When you're listing the losers of this election cycle—not just on Tuesday but all year—be sure to include the Tea Party movement. You might have missed the sustained beating it took throughout the campaign, given how hard the Democrats worked to paint the Romney/Ryan ticket as a tricorne-wearing Godzilla lurching toward a helpless village. But consider this sequence of events:
• A wave of weak candidates—Michele Bachmann, Herman Cain, Rick Perry—attracted a Tea Party following and then imploded. The only one of these who ever had a credible path to the nomination was Perry, and he blew it with one of the most cringe-inducing debate meltdowns in campaign history.
• Desperate to prevent Mitt Romney, the etch-a-sketching architect of Obamacare, from taking the nomination, Tea Partiers found themselves voting for Newt Gingrich and Rick Santorum, two men closely associated with the Republican "revolution" of 1994—and, more important, with the descent of the Congress thus elected into heavy spending and corporate cronyism. When the Tea Party movement began, its activists saw themselves as rebels against the Republican establishment; they had little good to say about what the GOP Congress had become. Now many of them were falling in behind Gingrich, the man who launched that Congress, and Santorum, a player in the corporatist K Street Project.
• Romney got the nomination. At the convention, his camp pushed through rule changes that greatly strengthened the party chiefs at the expense of local activists, making future insurgencies less likely to succeed. The Tea Partiers got the conservatives' usual consolation prize, the vice presidential nomination, with Paul Ryan inserted into the role previously played by Sarah Palin, Jack Kemp, and Dan Quayle. He immediately began to revise his positions where they conflicted with Romney's.
• Romney moved to the center. The Tea Partiers held their tongue. Now that the election is over, groups like the Tea Party Patriots are calling Romney a "weak moderate candidate, hand-picked by the Beltway elites and country-club establishment." But as the campaign concluded, the fear of Obama kept them mum.
• Obama won anyway.
Everyone understands that the last item on that list represents a defeat for the Tea Party platform, but it isn't as widely appreciated how much the earlier steps in the process were losses too. Yes, it means something that people like Gingrich and Santorum and Romney had to give Tea Party fans the rhetoric they wanted. Part of exercising political pressure, after all, is extracting promises from people who disagree with you. But promises, particularly in presidential primaries, often turn out to be lip service, something the left discovered when it thought it was electing an opponent of the national security state. It's certainly hard to believe—to bring up a scenario that both Republicans and Democrats invoked to get their voters to the polls—that a President Romney would have expended much effort trying to repeal Obama's health care legislation, or that he would have been able to get such a bill past the Democratic Senate if he'd tried.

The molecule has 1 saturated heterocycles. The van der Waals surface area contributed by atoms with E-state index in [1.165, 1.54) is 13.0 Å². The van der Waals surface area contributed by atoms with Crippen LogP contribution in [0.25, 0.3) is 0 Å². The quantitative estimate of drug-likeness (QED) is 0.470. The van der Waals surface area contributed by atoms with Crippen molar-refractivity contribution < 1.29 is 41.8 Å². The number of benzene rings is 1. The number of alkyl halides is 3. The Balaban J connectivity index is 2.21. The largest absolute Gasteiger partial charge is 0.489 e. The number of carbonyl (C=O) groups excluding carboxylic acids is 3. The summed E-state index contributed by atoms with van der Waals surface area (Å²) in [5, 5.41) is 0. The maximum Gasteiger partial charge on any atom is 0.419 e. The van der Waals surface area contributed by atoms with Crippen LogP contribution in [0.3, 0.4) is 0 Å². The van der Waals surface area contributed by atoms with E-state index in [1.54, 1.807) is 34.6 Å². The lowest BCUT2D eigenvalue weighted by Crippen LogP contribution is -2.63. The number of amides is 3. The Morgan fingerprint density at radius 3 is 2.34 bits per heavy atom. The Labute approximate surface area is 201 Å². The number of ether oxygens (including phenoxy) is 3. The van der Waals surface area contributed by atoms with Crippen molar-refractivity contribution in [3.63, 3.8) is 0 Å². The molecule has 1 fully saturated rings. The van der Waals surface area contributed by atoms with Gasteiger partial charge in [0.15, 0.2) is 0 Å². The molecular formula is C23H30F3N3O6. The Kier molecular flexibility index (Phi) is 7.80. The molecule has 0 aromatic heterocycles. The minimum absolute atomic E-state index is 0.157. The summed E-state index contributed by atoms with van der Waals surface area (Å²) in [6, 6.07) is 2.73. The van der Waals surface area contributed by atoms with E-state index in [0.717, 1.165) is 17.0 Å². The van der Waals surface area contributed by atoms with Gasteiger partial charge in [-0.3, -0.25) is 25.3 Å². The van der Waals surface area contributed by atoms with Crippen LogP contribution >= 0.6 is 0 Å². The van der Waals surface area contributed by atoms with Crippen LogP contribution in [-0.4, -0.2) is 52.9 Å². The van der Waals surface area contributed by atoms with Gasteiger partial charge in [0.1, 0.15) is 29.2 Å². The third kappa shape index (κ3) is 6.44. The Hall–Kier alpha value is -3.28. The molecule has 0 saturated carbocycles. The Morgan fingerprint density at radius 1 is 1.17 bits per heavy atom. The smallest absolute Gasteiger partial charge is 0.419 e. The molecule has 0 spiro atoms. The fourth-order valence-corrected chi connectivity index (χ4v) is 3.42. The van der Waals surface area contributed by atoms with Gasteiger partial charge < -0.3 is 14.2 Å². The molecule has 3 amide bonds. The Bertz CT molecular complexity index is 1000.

There's more to the Tea Parties than a presidential race, of course, and there may be many more primary challenges and Tax Day protests to come. But the only element of the movement that's coming out of this week with many reasons to be happy is the one that never did fall in en masse behind Romney.
The Tea Party crowd had a complicated relationship with Ron Paul's supporters, and some of the latter would deny the Tea Party label. Others claim to be the original, uncorrupted Tea Party insurgency. Either way, they had a pretty good night on Tuesday. The Ron Paul Republican Justin Amash was reelected to Congress in Michigan, as were Paul's longtime allies Jimmy Duncan of Tennessee and Walter Jones of North Carolina; three anti-war, anti–PATRIOT Act, pro-legalization Republicans—Thomas Massie of Kentucky, Ted Yoho of Florida, and Kerry Bentivolio of Michigan—were elected for the first time. In the Senate, Paul's son Rand will be joined by the Paul-backed candidate Ted Cruz, who doesn't look as libertarian as the new blood in the House but does seem more anti-statist than the modal Senate Republican. The most Paulian presidential candidate on the November ballot, Gary Johnson of the Libertarian Party, won over a million votes, a rare level of support for any third-party candidate and the highest raw total the LP has ever achieved.
The fact that I'm citing a million-vote showing as an impressive precedent is a sign that these people aren't really playing for presidential stakes. Not at the moment, anyway. But this is, at the very least, a trend worth watching. The constitutionalist caucus may be small, but unlike the broader Tea Party movement it has some momentum on its side.